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Reflex Actions


Reflex actions are involuntary and instantaneous movements in response to stimuli.

 

What is a reflex action?

A reflex or a reflex action is an instant movement in response to a stimulus.

 

Some natural pathways called reflex arcs act in an impulse before the impulse reaches the brain, and this makes a reflex or a reflex action.

The pathway of a reflex actionThe pathway of a reflex action

 

 

Reflex actions examples

Have you noticed that sometimes your body reacts to something automatically, even before you think about it?

 

For example;

 

What if a ball comes flying at your face?

Your eyelids blink shut quickly and you may even scrunch up your eyes or bring your hands up to your face for extra protection.

These quick movements are called reflexes and they protect your body from harm without you even having to think about it.

 

Sequence of a reflex action

 

Reflexes or reflex actions take place in your body without your brain being involved.

 

You don’t need to think for a reflex action to happen.

 

What is your reaction if you touch something hot or sharp?

You automatically pull your hand away. This is a withdrawal reflex. This type of a movement happens even before your brain has received information from the sense organs that there is a problem.

 

Reflex actions - Reflex arcWhat is your reaction if you touch something hot or sharp?

 

How does a reflex action work?

 

Many reflexes are controlled by the spinal cord. Signals travel to the spinal cord along nerves from the receptors of the sense organs. But, even before the information reaches the brain, a signal zaps back out from the spinal cord that tells the effectors, which is the muscles to move. This overall sequence is called the reflex arc.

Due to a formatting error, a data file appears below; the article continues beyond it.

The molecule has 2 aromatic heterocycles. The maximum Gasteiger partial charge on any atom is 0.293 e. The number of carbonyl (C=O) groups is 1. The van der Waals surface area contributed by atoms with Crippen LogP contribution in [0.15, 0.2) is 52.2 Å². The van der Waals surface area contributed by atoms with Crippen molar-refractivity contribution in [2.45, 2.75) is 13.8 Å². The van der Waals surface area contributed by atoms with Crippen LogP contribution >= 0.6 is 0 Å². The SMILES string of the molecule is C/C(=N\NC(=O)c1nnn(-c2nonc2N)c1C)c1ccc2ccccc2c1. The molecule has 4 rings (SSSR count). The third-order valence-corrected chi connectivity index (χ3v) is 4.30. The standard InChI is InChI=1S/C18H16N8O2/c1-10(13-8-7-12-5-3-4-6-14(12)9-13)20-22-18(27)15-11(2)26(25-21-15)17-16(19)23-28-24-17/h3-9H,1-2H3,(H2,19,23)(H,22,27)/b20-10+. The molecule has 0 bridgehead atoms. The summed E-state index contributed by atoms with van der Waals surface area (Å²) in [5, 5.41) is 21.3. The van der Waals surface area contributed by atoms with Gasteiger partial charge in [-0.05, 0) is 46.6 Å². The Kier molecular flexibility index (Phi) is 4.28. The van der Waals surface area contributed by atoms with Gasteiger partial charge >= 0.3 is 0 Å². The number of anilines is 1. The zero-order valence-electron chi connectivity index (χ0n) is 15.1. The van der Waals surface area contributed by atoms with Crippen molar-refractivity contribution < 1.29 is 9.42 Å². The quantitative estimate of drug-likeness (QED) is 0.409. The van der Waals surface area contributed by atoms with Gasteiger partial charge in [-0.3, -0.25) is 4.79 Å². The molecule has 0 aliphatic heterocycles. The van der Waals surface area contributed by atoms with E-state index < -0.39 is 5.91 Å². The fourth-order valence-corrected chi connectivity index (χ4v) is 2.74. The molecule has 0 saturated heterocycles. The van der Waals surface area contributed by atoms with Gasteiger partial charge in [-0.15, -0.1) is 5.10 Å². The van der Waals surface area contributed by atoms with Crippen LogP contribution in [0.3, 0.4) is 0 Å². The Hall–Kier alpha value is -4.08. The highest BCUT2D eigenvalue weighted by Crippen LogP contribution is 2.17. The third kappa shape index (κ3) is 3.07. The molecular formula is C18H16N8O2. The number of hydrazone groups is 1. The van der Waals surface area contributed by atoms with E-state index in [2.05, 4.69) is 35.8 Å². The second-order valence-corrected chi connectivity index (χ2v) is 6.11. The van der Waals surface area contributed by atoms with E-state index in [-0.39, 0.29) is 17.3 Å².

Reflex actions - Reflex arc diagramHow does a reflex action work – Diagram of Reflex Arc

 

Next we are going to learn about the reflex arc in detail. But, before that let’s learn what the spinal cord (Also read Human Nervous System), receptors and effectors are.

 

What is the spinal cord?

 

The spinal cord is made up of bundles of nerves that connect the brain to other parts of the body. It runs down from the brain through a canal in the center of the bones of the spine (backbone). These bones which surround and protect the spinal cord are called vertebrae.

 

Reflex actions through spinal cordReflex actions through the spinal cord

 

What are receptors?

 

There are specialised groups of cells in each of your sense organ, which are the ear, eye, nose, tongue and the skin. These specialised groups of cells can detect changes or stimuli in the environment. Each organ has receptors sensitive to particular kinds of stimulus.

 

Location of the receptors

Receptors sensitive to

Eyes

Light

Ears

Sound

Nose

Odour (Chemicals in the air)

Tongue

Taste (Flavours / Chemicals in your food)

Skin

Temperature, touch, pressure, pain etc.

 

What are effectors?

Effectors can be muscles and glands. There job is to produce a specific response to a detected stimulus.

 

Steps of the reflex arc

  • A receptor detects a stimulus. E.g. – A receptor in the skin detects the change in temperature
  • Electrical impulses are sent by the sensory neurons to relay neurons located in the spinal cord. Here, the relay neurons connect sensory neurons to motor neurons.